So I have been working on the 2nd version of an internal application that I hope will help my team and others in the agency simplify the way we retrieve data from various data sources. There has been lots of chatter on how to make two different back end technologies talk to each other, for example ColdFusion and .NET. In my humble opinion, I think web services is the obvious answer, but am sure there may be some who disagree or know of a better process or API, but I am sticking with HTTP web services =).
Am a Total Noob!
So while working on this application I forgot to check in hours worth of work into GIT source control, as well as committing any work locally, and playing around with Visual Studio Code I did the stupidest thing ever...I clicked on "Clean All"...Where is my F*&^& work!?!?! Oh crap...
Panic, Despair, and DOOM!
NO, NO NO!! I immediately rushed into Stackoverflow desperately trying to find a sliver of hope. Where is Phil Haack when you need him? Then, I found the post that will forever leave a scar on my soul...the post destroyed all hope of retrieving my work. How in the world am I going to retrieve 8 hours worth of work!?!?!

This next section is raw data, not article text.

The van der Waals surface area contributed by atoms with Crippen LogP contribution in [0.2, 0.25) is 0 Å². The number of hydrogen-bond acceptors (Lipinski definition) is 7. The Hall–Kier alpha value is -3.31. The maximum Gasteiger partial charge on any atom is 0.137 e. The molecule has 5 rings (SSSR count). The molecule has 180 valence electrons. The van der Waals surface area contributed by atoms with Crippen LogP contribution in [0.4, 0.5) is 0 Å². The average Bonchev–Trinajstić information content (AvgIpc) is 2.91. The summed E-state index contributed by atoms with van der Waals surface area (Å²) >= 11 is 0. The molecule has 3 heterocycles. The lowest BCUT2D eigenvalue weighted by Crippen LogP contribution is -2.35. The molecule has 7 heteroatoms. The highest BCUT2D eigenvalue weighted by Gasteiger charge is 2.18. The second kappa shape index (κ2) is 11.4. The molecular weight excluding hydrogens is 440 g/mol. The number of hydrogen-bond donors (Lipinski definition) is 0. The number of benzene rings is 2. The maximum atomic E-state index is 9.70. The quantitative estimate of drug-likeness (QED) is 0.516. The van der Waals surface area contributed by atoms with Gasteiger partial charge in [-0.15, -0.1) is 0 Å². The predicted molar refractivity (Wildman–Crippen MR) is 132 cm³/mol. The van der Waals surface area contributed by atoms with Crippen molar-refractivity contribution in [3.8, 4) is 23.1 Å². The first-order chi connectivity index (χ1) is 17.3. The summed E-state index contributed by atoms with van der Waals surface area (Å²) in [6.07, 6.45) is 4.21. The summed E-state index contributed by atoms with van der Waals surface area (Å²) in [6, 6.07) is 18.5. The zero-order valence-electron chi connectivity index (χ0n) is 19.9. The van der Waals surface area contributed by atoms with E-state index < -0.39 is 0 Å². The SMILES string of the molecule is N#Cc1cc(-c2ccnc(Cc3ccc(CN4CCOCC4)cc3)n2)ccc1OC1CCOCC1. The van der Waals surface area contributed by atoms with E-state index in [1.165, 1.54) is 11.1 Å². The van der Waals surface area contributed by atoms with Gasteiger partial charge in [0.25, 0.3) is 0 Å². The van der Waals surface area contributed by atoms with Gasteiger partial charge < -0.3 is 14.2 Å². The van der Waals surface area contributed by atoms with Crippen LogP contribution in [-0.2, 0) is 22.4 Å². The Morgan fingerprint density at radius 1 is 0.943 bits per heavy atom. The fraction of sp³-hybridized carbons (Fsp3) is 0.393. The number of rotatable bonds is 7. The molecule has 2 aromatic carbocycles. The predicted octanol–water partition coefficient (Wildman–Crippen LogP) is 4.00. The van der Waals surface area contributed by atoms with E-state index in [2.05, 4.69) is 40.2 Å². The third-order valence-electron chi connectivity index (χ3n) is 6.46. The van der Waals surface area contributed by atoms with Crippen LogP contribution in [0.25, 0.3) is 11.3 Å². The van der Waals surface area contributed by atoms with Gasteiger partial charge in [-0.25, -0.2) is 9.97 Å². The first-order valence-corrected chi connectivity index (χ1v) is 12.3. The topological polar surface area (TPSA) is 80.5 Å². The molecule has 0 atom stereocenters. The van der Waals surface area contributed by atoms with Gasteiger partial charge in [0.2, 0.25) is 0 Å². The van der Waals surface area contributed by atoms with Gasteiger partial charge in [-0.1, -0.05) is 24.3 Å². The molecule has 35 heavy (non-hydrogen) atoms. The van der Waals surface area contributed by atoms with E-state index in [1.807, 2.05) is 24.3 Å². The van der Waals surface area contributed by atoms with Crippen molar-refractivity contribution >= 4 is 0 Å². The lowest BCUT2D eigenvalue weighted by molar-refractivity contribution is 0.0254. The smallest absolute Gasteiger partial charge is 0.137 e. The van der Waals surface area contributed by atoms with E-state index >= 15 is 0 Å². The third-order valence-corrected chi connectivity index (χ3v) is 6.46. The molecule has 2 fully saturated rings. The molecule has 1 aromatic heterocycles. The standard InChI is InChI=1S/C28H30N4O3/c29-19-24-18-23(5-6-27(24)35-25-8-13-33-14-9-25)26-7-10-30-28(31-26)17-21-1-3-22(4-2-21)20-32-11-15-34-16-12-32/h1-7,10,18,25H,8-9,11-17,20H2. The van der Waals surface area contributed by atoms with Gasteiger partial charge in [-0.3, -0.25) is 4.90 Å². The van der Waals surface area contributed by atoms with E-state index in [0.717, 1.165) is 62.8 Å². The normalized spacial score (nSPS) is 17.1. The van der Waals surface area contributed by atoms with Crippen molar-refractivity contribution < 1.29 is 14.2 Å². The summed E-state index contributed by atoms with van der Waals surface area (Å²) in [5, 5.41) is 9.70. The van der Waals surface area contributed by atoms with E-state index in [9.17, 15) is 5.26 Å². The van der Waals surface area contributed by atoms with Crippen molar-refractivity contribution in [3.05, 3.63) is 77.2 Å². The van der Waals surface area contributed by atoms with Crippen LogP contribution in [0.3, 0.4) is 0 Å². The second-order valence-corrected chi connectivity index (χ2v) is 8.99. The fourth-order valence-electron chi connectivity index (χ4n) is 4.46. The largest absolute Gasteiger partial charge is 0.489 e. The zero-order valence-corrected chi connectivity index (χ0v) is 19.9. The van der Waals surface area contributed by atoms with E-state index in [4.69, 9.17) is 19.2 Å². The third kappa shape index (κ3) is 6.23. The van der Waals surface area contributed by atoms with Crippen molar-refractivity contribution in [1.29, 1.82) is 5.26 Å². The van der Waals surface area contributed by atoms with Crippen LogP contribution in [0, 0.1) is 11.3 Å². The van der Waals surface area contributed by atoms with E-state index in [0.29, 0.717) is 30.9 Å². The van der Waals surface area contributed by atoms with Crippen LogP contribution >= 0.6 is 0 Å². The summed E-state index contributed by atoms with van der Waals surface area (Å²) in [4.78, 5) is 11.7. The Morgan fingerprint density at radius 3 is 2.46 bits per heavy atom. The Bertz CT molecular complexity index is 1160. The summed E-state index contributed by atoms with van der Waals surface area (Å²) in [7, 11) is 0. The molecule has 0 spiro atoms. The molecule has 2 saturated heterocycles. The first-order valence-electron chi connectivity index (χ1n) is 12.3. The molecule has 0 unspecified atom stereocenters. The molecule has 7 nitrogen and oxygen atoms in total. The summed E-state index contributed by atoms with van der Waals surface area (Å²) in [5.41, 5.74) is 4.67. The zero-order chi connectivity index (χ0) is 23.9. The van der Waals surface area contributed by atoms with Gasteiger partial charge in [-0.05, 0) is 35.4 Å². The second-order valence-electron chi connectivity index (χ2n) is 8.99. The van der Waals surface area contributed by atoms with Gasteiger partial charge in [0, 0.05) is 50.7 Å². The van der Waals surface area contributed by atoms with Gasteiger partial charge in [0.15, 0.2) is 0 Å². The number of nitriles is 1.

DotPeek from JetBrains to the Rescue!
I was running out of options and in my mind I was already formulating a story of what to tell my boss. How would I deliver the news...it was not good. But after about an hour Googling with Bing I found a great tool called dotPeek from Jetbrains. It is a tool that allows you to target compiled assemblies and decompiles them to allow for the extraction of your source code. Best of all...it's free!! It just so happen that I had actually published to staging server all the recent work I had lost on my local machine, only problem was it was compiled, but this tool would allow me to recover my code by decompiling the files.
How to Install & Use
I am going to list out step by step instructions on where to download and how to use this awesome tool.
Step 1. Go to site and Download
Step 2. Install the tool.
Step 3. After successful installation, find the tool and open it.
Step 4. Locate where your compiled applications is located, and copy content to a known location on your local machine. I placed my copy on my desktop.
Step 5. From DotPeek, go to File, Explore Folder, locate files and once you have found the folder click on "Select Folder".
Step 6. After choosing the folder you will notice that DotPeek places the path on the left side Assemply Explorer, expand the folder and commence your search by looking for the name of the project, in my example for demo purposes the project name is called "WebApplication3". I want to peek at the C# code inside of a controller class called "DotnetDemoController".
Step 7. Double click on the "DotnetDemoController" opens the main content to right of the application showing all the C# and source code.
Peace and harmony was once again restored, and I once again felt a balance in the force. Thank you JetBrains!
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